Media Elitism

Wednesday, October 12, 2005

Joe Six-Pack. Do you know him? Are you that mythic American man? If so, keep in mind that you know or happen to be the quintessential demographic editors, reporters and executives design TV news for. What an honor, right?

Joe Six-Pack sits in every editorial meeting, a ghostly apparition of mediocrity, limited education and thoughtlessness. We decry our nation’s limited attention span and under-education. We think news is woefully incomplete, prurient and repetitive. We must blame Joe Six-Pack.

Or not.

The argument made, most often by conservatives, about media elites holds water.

Sort of.

It comes couched in the ideology of anti-Liberalism, but the truth is less clearly defined on the political spectrum. This one populist appeal among a broadly elitist conservative agenda lacks context. The elites that I’ve encountered here in the WoB, particularly during my first stint, actually lack much of the ideological drive that many say they do. Really, they are much like the elites on the Right…concerned with money, power, influence, weekends in Aspen, on Nantucket or at the Hamptons and their kids’ high-priced educations. At the top, the two sides of the ideological spectrum bend and come together…making it more like a top vs. bottom divide than a left vs. right divide.

Their kids go to the same private schools, the same elite universities. They go to the same dinner parties, cocktail parties, charity fundraisers, opera performances and symphony concerts. They are invested in Wall Street, work in the same lobbying firms. And in the media, the upper tier of decision-makers are essentially bottom-line thinkers, worried about their careers, their incomes and what the corporations who own it all think about their ability to appease Joe Six-Pack, to hold his limited attention. Their charge is to sell commercial time while Joe’s engrossed in the rapid-fire nonsense that bridges one consumer appeal after another.

The upper echelon of economic conservatives realized a few decades ago that religious conservatives could run a populist image in front of the socially liberal, economically-obsessed Eastern Establishment. Many have tried to understand the merger of these two, seemingly disparate forces. It’s symbiotic. Sort of.

We see with Harriet Miers that religious conservatives remain uneasy. Since the end of Reagan-Bush, they’ve been organizing to control the GOP and force them to keep the faith. But the money is where the real power is. The party’s main successes have been financial, not cultural. Deregulation, particularly of the media in 1996, supersedes cultural policies. Think corporate bailouts, tax favors, budgetary pork. The agenda mouthed to religious Six-Packers keeps them on board while William Champagne loots the treasury, drains pension funds and builds tax shelters.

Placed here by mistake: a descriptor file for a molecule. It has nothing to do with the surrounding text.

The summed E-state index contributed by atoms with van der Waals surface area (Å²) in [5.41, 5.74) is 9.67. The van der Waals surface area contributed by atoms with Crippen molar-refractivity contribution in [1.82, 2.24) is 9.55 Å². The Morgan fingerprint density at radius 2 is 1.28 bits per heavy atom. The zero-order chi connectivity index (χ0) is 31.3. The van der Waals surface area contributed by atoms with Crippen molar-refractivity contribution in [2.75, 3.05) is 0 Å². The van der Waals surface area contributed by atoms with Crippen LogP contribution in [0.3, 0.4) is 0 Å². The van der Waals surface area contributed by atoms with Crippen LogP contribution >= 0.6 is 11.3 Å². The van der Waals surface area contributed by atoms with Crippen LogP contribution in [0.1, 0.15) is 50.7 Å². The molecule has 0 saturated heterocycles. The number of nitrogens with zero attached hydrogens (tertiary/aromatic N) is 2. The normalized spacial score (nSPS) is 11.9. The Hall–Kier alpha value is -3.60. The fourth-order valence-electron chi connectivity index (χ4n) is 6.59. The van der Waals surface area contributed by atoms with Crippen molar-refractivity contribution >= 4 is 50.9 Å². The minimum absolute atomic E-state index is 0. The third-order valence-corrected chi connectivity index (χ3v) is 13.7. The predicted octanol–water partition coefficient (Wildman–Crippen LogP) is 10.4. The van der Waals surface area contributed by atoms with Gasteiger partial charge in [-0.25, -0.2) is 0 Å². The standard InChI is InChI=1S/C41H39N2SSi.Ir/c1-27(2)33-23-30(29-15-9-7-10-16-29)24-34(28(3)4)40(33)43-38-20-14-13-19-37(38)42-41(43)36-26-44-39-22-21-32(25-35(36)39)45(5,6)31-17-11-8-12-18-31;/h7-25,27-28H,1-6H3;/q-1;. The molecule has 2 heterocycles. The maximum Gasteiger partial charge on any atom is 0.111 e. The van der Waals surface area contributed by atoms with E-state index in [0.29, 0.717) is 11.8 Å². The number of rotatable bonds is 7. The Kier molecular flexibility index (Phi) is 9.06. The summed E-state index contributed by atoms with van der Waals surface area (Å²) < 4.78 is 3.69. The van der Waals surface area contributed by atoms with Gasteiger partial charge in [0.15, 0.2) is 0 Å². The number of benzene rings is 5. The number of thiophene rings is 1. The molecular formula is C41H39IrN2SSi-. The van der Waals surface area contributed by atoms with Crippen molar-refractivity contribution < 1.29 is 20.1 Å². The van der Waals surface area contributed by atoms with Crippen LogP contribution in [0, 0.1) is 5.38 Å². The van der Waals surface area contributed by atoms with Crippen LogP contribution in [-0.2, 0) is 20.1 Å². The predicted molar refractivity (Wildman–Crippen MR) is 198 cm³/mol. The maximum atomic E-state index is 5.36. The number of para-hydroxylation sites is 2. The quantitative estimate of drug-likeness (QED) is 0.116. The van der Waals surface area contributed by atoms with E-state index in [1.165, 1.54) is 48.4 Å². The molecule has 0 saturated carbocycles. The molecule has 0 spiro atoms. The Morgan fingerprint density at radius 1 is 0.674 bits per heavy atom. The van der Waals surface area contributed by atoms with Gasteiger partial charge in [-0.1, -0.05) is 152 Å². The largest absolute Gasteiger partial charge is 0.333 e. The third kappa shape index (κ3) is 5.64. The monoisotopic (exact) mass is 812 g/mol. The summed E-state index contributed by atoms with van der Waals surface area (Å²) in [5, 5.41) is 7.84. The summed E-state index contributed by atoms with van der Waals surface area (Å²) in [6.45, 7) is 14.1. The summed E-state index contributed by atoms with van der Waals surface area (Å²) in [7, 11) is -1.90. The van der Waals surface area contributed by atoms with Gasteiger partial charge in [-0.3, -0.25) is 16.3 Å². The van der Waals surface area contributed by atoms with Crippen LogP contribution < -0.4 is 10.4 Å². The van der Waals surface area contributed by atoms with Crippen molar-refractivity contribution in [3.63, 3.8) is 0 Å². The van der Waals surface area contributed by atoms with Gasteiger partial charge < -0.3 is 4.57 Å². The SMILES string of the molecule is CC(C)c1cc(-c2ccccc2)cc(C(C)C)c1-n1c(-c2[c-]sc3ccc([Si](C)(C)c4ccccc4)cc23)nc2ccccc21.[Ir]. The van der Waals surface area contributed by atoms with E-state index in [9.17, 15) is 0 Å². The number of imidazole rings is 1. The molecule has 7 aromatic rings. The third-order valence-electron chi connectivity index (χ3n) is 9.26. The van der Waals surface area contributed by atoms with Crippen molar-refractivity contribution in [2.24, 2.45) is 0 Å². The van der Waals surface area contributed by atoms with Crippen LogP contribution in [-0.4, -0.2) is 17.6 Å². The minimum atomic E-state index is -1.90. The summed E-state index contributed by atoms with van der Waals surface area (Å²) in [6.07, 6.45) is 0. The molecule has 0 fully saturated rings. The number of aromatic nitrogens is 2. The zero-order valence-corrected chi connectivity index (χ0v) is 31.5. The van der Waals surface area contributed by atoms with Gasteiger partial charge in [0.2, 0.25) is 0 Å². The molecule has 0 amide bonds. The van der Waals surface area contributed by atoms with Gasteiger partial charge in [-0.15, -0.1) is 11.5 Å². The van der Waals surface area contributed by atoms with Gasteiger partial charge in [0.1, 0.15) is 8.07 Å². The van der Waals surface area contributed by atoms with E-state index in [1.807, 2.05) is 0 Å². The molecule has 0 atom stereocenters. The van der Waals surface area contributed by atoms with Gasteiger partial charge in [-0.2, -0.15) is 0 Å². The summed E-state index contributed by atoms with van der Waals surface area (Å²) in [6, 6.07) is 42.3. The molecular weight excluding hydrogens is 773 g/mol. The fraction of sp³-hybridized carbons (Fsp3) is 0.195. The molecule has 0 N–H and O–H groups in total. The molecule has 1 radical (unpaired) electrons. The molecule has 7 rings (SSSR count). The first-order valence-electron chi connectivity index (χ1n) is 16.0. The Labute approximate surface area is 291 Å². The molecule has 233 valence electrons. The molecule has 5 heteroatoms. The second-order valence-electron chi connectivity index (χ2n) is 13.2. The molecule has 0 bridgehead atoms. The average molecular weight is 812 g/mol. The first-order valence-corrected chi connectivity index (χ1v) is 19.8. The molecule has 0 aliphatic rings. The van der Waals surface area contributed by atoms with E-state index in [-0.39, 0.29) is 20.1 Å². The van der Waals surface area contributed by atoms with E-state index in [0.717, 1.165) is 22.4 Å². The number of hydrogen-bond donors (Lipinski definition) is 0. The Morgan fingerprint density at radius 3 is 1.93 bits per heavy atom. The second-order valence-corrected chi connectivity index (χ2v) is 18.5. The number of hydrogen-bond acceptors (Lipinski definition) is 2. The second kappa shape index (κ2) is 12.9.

There are occasional victories for religious types. Gay marriage bans, Darwin bans, abstinence programs. These things don’t reach to the top, though.

The “Liberal Elite Media” remains their most effective bit of populism. It caused people to question all that they hear, read and see. It conditioned people to tune out everything. If the media does report something of value, it can be up-ended as political. But, more and more, it doesn’t really matter. News is passe…Joe likes infotainment. And why not, it’s been decided that he can ‘t understand information.

For those at the top, be they Repub or Dem, they know they’ll always be able to afford abortions, to buy the social freedoms they want, to get the educations they want and get the information they want. Elites read the Wall Street Journal. Evolution may fade in the public schools, but not at Andover or Sidwell Friends. Joe Six-Pack can’t really understand it anyway.

The most important part of the elite agenda is business. News is business. Edward R. Murrow’s “news as public service” is long gone. Corporate influence, country-clubbism and Ivy-Leaguers…that’s the context for the media elite. It becomes a disdain for the everyman, a sense of intellectual paternalism and feeling of superiority. We tell them what they can understand.

They understand OJ, Michael Jackson, nightly murders, abducted children, celebrity breakups. They don’t get fiscal policy, the national debt, economic globalization, defense contractors gaming the budget, oil companies’ profiteering, the California Energy Crisis. They get hot button issues like abortion and gay marriage. They don’t get the revolving door between government and lobbying. See a pattern here?

The producer I work with has done TV for decades. He’s heard it a dozen times…”We make television for Joe Six-Pack.” It makes his skin crawl. We both heard it again. “We need to make this understandable to Joe Six-Pack,” and “We need to tell them what we are going to tell them, tell them and then tell them what we just told them.” With time limited in any broadcast, imagine how little you can tell Joe Six-Pack if you have to repeat everything three times. It’s not that the media is dominated by liberals. It’s dominated by snobs.

And if Joe Six-Pack does expect a diet of short bites, empty calories and tasteless rumours, it’s probably because he’s been conditioned to expect it. There was a time, not too long ago, that Murrows and Cronkites gave us news. When news divisions were expected to lose money. Something changed. Bigger and bigger corporations took over. The elitism that comes with money took over the media. People who don’t know Joe Six-Pack as anything more than a cabbie, a construction worker or gardener decided to give Joe what they think he can handle. And what he can handle is what he wants. Certainly not the complex truths that cause his standard of living to decline year after year.

At least his beer is still cheap. Just wait for the next commercial, Joe…this Bud’s for you.

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